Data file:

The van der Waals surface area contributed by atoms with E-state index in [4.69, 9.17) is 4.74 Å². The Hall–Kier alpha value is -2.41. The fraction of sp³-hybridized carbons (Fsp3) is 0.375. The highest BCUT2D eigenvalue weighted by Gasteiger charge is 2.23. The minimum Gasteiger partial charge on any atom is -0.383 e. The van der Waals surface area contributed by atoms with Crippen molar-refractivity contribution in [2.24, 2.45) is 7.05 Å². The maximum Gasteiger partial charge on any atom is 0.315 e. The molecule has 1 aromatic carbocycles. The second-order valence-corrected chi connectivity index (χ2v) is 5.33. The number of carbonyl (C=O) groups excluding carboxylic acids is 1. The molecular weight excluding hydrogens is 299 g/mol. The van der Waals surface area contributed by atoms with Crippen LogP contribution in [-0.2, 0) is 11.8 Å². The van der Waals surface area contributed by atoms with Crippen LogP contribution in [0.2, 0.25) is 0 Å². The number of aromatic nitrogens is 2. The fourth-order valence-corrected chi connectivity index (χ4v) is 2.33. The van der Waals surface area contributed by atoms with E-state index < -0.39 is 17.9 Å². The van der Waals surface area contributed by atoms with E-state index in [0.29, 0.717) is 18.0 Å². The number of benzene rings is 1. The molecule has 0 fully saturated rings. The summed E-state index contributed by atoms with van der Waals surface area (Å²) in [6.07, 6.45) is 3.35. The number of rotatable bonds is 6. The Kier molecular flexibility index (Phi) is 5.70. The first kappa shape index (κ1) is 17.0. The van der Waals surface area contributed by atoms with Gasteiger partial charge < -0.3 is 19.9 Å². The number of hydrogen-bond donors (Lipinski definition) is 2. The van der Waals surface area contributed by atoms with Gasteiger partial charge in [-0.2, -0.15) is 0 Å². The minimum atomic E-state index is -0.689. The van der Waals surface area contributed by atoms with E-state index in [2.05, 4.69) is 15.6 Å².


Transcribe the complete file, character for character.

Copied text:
The van der Waals surface area contributed by atoms with E-state index in [4.69, 9.17) is 4.74 Å². The Hall–Kier alpha value is -2.41. The fraction of sp³-hybridized carbons (Fsp3) is 0.375. The highest BCUT2D eigenvalue weighted by Gasteiger charge is 2.23. The minimum Gasteiger partial charge on any atom is -0.383 e. The van der Waals surface area contributed by atoms with Crippen molar-refractivity contribution in [2.24, 2.45) is 7.05 Å². The maximum Gasteiger partial charge on any atom is 0.315 e. The molecule has 1 aromatic carbocycles. The second-order valence-corrected chi connectivity index (χ2v) is 5.33. The number of carbonyl (C=O) groups excluding carboxylic acids is 1. The molecular weight excluding hydrogens is 299 g/mol. The van der Waals surface area contributed by atoms with Crippen LogP contribution in [-0.2, 0) is 11.8 Å². The van der Waals surface area contributed by atoms with Crippen LogP contribution in [0.2, 0.25) is 0 Å². The number of aromatic nitrogens is 2. The fourth-order valence-corrected chi connectivity index (χ4v) is 2.33. The van der Waals surface area contributed by atoms with E-state index < -0.39 is 17.9 Å². The van der Waals surface area contributed by atoms with E-state index in [0.29, 0.717) is 18.0 Å². The number of benzene rings is 1. The molecule has 0 fully saturated rings. The summed E-state index contributed by atoms with van der Waals surface area (Å²) in [6.07, 6.45) is 3.35. The number of rotatable bonds is 6. The Kier molecular flexibility index (Phi) is 5.70. The first kappa shape index (κ1) is 17.0. The van der Waals surface area contributed by atoms with Gasteiger partial charge < -0.3 is 19.9 Å². The number of hydrogen-bond donors (Lipinski definition) is 2. The van der Waals surface area contributed by atoms with Gasteiger partial charge in [-0.2, -0.15) is 0 Å². The minimum atomic E-state index is -0.689. The van der Waals surface area contributed by atoms with E-state index in [2.05, 4.69) is 15.6 Å².